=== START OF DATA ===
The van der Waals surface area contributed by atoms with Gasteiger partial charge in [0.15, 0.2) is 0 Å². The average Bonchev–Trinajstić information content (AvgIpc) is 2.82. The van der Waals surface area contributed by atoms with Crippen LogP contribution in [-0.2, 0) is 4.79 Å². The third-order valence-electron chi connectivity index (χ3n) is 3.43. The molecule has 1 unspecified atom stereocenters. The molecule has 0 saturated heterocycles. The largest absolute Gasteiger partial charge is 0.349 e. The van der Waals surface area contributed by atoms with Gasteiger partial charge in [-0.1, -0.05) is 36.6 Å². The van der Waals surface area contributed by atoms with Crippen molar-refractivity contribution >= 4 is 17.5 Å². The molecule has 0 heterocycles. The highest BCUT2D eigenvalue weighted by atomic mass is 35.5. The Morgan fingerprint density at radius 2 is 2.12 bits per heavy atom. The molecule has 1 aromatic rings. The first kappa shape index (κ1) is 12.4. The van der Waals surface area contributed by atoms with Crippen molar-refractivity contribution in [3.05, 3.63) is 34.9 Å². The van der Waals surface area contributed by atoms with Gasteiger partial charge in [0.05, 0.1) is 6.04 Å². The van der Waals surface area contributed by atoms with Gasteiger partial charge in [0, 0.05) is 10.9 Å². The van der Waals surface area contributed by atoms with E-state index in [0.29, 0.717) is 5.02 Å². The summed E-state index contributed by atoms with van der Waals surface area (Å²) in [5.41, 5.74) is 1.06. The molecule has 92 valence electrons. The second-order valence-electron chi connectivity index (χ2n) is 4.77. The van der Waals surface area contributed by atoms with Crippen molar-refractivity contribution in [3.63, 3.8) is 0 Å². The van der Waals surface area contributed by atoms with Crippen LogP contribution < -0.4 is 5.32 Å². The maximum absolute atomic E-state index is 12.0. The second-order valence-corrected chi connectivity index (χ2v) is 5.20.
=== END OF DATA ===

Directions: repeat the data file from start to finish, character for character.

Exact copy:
The van der Waals surface area contributed by atoms with Gasteiger partial charge in [0.15, 0.2) is 0 Å². The average Bonchev–Trinajstić information content (AvgIpc) is 2.82. The van der Waals surface area contributed by atoms with Crippen LogP contribution in [-0.2, 0) is 4.79 Å². The third-order valence-electron chi connectivity index (χ3n) is 3.43. The molecule has 1 unspecified atom stereocenters. The molecule has 0 saturated heterocycles. The largest absolute Gasteiger partial charge is 0.349 e. The van der Waals surface area contributed by atoms with Gasteiger partial charge in [-0.1, -0.05) is 36.6 Å². The van der Waals surface area contributed by atoms with Crippen molar-refractivity contribution >= 4 is 17.5 Å². The molecule has 0 heterocycles. The highest BCUT2D eigenvalue weighted by atomic mass is 35.5. The Morgan fingerprint density at radius 2 is 2.12 bits per heavy atom. The molecule has 1 aromatic rings. The first kappa shape index (κ1) is 12.4. The van der Waals surface area contributed by atoms with Crippen molar-refractivity contribution in [3.05, 3.63) is 34.9 Å². The van der Waals surface area contributed by atoms with Gasteiger partial charge in [0.05, 0.1) is 6.04 Å². The van der Waals surface area contributed by atoms with Gasteiger partial charge in [0, 0.05) is 10.9 Å². The van der Waals surface area contributed by atoms with E-state index in [0.29, 0.717) is 5.02 Å². The summed E-state index contributed by atoms with van der Waals surface area (Å²) in [5.41, 5.74) is 1.06. The molecule has 92 valence electrons. The second-order valence-electron chi connectivity index (χ2n) is 4.77. The van der Waals surface area contributed by atoms with Crippen molar-refractivity contribution in [3.63, 3.8) is 0 Å². The van der Waals surface area contributed by atoms with Crippen LogP contribution < -0.4 is 5.32 Å². The maximum absolute atomic E-state index is 12.0. The second-order valence-corrected chi connectivity index (χ2v) is 5.20.